Vanilla Bean Crème Brûlée

Randy Mayor; Mary Catherine Muir
Crème brûlée, French for "burned cream," is a custard whose brown sugar topping is melted and crystallized under a broiler. Melting the brown sugar topping in the microwave instead and pouring it over each chilled dessert keeps the custard cold so it can be served in the classic tradition. Vanilla beans, found in the spice section in the supermarket, are worth the extra expense. Nonfat dry milk gives the custard a thick consistency.

Yield:

6 servings (serving size: 1 custard)

Recipe from

Nutritional Information

Calories 185
Caloriesfromfat 25 %
Fat 5.2 g
Satfat 2.1 g
Monofat 1.8 g
Polyfat 0.5 g
Protein 10 g
Carbohydrate 24.7 g
Fiber 0.0 g
Cholesterol 155 mg
Iron 0.6 mg
Sodium 177 mg
Calcium 309 mg

Ingredients

4 large egg yolks
1 teaspoon granulated sugar
1/8 teaspoon salt
2 cups 2% reduced-fat milk
1 (3-inch) piece vanilla bean, split lengthwise, or 1 teaspoon vanilla extract
3 tablespoons granulated sugar
3/4 cup nonfat dry milk
1/4 cup packed light brown sugar
1 1/2 teaspoons water

Preparation

Preheat oven to 300°.

Combine first 3 ingredients in a medium bowl; stir well with a whisk. Set aside.

Pour reduced-fat milk into a medium saucepan. Scrape seeds from vanilla bean; add seeds, bean, 3 tablespoons granulated sugar, and dry milk to pan. Heat mixture over medium heat to 180° or until tiny bubbles form around the edge (do not boil), stirring occasionally with a whisk. Discard bean.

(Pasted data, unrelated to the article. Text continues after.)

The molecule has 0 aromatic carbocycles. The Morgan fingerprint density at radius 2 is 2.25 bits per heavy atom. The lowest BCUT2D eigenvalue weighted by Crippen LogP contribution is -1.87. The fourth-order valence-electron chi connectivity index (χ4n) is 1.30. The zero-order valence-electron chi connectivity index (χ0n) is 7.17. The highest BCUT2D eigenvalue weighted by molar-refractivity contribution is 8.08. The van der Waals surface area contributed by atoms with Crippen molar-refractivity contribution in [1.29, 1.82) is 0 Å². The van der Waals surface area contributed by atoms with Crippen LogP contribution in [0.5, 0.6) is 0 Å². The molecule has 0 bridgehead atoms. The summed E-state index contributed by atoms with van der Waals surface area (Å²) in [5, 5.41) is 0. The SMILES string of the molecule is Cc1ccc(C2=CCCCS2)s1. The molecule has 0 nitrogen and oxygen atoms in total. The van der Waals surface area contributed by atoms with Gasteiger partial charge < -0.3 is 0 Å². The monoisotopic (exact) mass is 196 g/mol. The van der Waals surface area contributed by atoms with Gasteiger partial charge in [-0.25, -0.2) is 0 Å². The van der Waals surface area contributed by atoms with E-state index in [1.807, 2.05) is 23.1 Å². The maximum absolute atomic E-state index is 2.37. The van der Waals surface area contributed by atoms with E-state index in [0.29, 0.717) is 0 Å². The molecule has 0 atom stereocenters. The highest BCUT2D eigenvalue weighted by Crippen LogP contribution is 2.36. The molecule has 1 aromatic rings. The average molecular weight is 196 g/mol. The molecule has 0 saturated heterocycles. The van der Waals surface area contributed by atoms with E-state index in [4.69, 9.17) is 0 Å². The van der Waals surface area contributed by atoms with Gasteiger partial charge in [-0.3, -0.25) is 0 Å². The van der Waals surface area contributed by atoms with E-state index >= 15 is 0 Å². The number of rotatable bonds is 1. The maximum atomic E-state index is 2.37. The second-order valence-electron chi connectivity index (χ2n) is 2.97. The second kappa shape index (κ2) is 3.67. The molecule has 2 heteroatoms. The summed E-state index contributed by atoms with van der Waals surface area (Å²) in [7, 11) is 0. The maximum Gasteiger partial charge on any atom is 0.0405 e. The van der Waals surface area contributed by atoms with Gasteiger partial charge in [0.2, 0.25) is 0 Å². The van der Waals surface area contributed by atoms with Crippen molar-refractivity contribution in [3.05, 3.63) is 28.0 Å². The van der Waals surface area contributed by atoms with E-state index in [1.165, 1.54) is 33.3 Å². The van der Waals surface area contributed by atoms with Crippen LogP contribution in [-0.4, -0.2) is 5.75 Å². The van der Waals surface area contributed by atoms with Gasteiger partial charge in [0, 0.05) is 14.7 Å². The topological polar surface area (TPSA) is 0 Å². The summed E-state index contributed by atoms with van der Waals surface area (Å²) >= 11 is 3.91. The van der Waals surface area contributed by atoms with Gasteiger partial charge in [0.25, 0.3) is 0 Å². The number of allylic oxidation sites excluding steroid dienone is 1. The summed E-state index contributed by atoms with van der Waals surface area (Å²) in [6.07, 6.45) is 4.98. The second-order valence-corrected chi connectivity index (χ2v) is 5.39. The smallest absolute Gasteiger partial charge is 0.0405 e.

Gradually add hot milk mixture to egg mixture, stirring constantly with a whisk. Divide milk mixture evenly among 6 (4-ounce) ramekins or custard cups. Place ramekins in a 13 x 9-inch baking pan; add hot water to pan to a depth of 1 inch. Bake at 300° for 1 hour or until center barely moves when ramekin is touched. Remove ramekins from pan; cool completely on a wire rack. Cover and chill at least 4 hours or overnight.

Combine brown sugar and water in a 1-cup glass measure. Microwave at HIGH 30 seconds; stir until sugar dissolves. Microwave at HIGH 60 seconds; pour evenly over each dessert, quickly tipping ramekins to coat tops of brûlées. (There will be a thin layer of melted sugar.) Let harden.

Note:

Greg Patent,

January 2001